Saturday, October 3, 2009

One After Nine O Nine O Nine - Memories From the Beatles Christmas Show

By Steve Taite

As a clever marketing gimmick the newly remastered and packaged Beatles catalog was released on 09-09-09. This should come as no surprise to anyone as from the early days the group was heavily marketed, often to the fab fours great displeasure. One needs only to look at the original EP boxed set of the Magical Mystery Tour, the Yellow Submarine soundtrack or the Let it Be box to see what I mean.

It was with similar thoughts in mind that Brian Epstein organized the infamous Beatles Christmas Shows. I was at one of these concerts in 1964 that I had the rare opportunity of seeing the Beatles live in concert. I put the emphasis on seeing as hearing their music wasn't actually part of the deal, but more about that later.

My first encounter with the Beatles was a year earlier in the summer of '63. I was a smallish eleven year old being shipped off the summer school in Hastings. Because of a freak accident caused by the fact that the driver of the double decker bus we were on misjudged the height of the bridge he tried to drive under, we made an unscheduled stop along the way. The roofless bus was forced to park outside a neighbourhood pub and us kids had no choice but to invade the adjacent record store.

"Have you heard the new Beatles single?" asked the cute blond eleven year old in pigtails standing beside me. "Of course I have, I think it's terrific" was the only answer I could come up with and proceeded to the cashiers to make my historic purchase of "She Loves You".

In December 1964 my mother surprised me with the news that she was crazy enough to agree to take me and my cousin Barbara to see JPGR at the Hammersmith Odeon. Now a word of explanation. For those of you envisioning a 2 1/2 hour rock concert with huge speakers, strobe lighting and hippies, let me put you straight. Rock music hadn't been invented yet, neither had the venues to house it and the Beatles cute haircuts were the trend. The Hammersmith Odeon was a cinema and what the audience got was a variety show of the kind popular at the time including pantomime, quaint scenery and stupid sketches. The show was compered by Top of the Pop's Jimmy Savile.

Jimmy began by introducing, one by one all the acts due to perform. Freddy and the Dreamers walked on, the crowd screamed "we want the Beatles", then the Yardbirds with the young Eric Clapton, more screams from the audience with shouting matches between hysterical Paul and John fans. When I say fans you must understand that the majority of the audience was made up of 13 year old girls, and of course all of these screamers were accompanied by their screaming mothers.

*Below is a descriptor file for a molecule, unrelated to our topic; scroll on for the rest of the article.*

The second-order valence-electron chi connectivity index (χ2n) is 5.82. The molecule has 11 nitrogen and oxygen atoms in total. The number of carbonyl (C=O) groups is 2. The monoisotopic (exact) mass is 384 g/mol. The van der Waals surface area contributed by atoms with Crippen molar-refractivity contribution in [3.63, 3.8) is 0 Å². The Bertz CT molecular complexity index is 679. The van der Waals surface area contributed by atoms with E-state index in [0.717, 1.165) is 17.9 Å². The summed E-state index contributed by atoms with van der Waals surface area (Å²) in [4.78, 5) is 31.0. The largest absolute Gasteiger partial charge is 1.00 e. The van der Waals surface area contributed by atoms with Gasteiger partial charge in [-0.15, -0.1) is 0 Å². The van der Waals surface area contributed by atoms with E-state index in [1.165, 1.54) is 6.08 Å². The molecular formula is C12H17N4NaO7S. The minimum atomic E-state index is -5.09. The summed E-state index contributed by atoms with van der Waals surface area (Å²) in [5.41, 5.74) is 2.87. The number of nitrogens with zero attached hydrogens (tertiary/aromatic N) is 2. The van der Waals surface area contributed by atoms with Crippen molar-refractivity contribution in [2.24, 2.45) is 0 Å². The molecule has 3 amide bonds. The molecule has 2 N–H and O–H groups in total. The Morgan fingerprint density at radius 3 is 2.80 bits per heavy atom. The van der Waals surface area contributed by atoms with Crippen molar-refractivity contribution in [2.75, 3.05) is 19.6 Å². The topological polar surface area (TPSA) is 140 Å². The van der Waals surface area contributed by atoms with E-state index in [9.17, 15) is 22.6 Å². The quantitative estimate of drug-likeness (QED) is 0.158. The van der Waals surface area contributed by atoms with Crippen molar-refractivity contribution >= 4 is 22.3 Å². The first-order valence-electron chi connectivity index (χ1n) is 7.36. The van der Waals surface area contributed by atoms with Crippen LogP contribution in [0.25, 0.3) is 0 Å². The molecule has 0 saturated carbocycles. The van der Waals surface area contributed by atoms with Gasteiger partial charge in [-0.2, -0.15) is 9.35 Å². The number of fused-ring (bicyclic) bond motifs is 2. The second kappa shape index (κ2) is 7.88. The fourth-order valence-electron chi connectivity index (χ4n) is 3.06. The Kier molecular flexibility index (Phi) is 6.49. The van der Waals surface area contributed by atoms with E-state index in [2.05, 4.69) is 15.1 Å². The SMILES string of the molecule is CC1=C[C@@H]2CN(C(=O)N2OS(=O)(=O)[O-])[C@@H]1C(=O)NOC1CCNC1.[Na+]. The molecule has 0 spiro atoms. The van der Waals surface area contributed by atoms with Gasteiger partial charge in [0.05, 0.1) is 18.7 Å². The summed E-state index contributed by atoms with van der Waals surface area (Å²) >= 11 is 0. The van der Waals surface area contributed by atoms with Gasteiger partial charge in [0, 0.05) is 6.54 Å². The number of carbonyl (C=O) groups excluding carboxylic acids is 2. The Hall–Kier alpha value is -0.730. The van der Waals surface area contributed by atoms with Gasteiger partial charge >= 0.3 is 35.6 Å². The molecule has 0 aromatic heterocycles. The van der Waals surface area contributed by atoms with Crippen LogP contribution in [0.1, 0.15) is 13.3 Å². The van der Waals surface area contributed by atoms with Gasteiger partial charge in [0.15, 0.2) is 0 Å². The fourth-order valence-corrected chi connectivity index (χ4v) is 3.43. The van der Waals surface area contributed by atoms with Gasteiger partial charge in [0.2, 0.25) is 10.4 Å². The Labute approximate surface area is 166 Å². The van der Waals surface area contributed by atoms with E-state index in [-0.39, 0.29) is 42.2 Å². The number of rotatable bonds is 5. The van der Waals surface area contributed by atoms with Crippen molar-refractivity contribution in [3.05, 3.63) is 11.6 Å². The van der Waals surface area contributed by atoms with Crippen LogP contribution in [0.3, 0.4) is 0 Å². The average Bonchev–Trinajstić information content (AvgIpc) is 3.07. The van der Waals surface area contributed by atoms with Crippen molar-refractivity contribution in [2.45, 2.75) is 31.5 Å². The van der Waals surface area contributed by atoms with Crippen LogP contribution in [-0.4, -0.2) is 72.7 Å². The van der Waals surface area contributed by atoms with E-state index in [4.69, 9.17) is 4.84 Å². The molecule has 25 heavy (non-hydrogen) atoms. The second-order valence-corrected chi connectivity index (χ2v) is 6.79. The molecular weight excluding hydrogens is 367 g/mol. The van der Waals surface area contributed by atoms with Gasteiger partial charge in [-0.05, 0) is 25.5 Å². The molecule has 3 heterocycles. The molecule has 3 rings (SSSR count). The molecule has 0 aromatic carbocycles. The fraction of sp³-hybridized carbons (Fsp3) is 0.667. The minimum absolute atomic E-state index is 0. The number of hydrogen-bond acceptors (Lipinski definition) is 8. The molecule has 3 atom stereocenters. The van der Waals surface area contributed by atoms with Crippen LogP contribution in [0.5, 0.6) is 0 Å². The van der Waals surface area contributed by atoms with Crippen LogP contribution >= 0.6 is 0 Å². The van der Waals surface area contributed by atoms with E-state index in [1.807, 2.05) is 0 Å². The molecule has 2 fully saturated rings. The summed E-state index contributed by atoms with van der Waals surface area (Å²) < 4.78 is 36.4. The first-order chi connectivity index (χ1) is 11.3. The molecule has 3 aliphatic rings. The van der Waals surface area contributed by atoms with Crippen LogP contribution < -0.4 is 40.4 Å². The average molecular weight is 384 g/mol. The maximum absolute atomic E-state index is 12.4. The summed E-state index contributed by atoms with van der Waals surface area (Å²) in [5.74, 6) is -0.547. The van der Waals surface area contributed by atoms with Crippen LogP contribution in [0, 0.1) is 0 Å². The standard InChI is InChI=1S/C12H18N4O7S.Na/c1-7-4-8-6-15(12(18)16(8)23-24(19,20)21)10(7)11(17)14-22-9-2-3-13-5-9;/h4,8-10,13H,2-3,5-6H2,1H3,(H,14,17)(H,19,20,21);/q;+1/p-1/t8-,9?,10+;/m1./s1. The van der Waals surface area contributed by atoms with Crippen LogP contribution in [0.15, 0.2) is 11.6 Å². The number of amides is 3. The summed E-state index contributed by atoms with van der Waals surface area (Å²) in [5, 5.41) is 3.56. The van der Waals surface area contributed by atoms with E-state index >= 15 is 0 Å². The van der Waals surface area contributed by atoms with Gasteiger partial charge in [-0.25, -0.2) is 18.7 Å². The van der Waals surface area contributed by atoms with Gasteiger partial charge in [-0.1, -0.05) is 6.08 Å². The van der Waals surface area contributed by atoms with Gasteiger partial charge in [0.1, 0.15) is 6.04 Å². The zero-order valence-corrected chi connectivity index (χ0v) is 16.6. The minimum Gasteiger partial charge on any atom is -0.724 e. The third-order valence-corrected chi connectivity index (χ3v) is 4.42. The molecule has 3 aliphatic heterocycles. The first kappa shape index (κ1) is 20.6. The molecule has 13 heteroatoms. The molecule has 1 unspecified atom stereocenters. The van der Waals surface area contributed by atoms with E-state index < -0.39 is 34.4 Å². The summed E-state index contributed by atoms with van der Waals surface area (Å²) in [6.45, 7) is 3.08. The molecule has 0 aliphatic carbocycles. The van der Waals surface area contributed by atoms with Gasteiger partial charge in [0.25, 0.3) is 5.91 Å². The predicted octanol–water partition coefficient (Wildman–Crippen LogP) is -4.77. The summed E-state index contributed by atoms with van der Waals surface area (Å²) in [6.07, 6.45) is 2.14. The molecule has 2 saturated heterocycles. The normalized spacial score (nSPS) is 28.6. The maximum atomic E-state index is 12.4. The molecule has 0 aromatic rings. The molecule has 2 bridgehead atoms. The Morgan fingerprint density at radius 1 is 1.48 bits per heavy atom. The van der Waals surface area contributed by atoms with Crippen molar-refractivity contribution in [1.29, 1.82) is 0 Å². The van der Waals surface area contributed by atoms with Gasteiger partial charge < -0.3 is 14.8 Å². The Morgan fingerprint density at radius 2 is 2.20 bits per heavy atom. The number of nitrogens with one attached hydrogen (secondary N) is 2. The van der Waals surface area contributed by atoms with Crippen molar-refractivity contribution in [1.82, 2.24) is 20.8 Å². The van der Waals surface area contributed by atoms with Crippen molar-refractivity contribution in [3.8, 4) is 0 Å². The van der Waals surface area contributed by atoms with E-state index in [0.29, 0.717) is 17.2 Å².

When Jummy Savile had finished introducing the rest of the acts it was time. "And last but not least John, Paul, George and Ringo - the Beatles. Nothing happened. Again he announced them, again nothing. Now we are talking about hysterical twelve and thirteen year olds ready to die for a glimpse of their heroes. The situation could easily turn into a bloodbath. Then from above the stage a Beatles filled cage slowly descended and all hell broke loose. My hearing has never been the same.

And so the evening continued. After the Yardbirds played their set the Beatles returned, dressed as Antarctic explorers, in a sketch about searching for the Abominable Snowman. The only one on stage who had any acting ability was of course Ringo, so it was him that the snowman chased after accompanied by yet more hysterical screams fom the audience.

After a few more acts and a lot of corny jokes, the Beatles finally returned to the stage and actually got to do what they were good at, playing music. Their entire set comprised of a mere eleven songs - thirty minutes tops. The opened with Twist and Shout, then I'm a Loser, Baby's in Black, Everybody's Trying to be my Baby, Can't Buy me Love, Honey Don't, I Feel Fine, She's a Woman, A Hard Day's Night, Rock and Roll Music and finally Long Tall Sally. Not the best selection and unfortunately no She Loves You.

I was one of the only boys in the audience, and as such was under the illusion that I had actually come to hear some music, unfortunately the deafening screams surrounding me wouldn't Let it Be.

Steve Taite - The Taite Gallery Blog:

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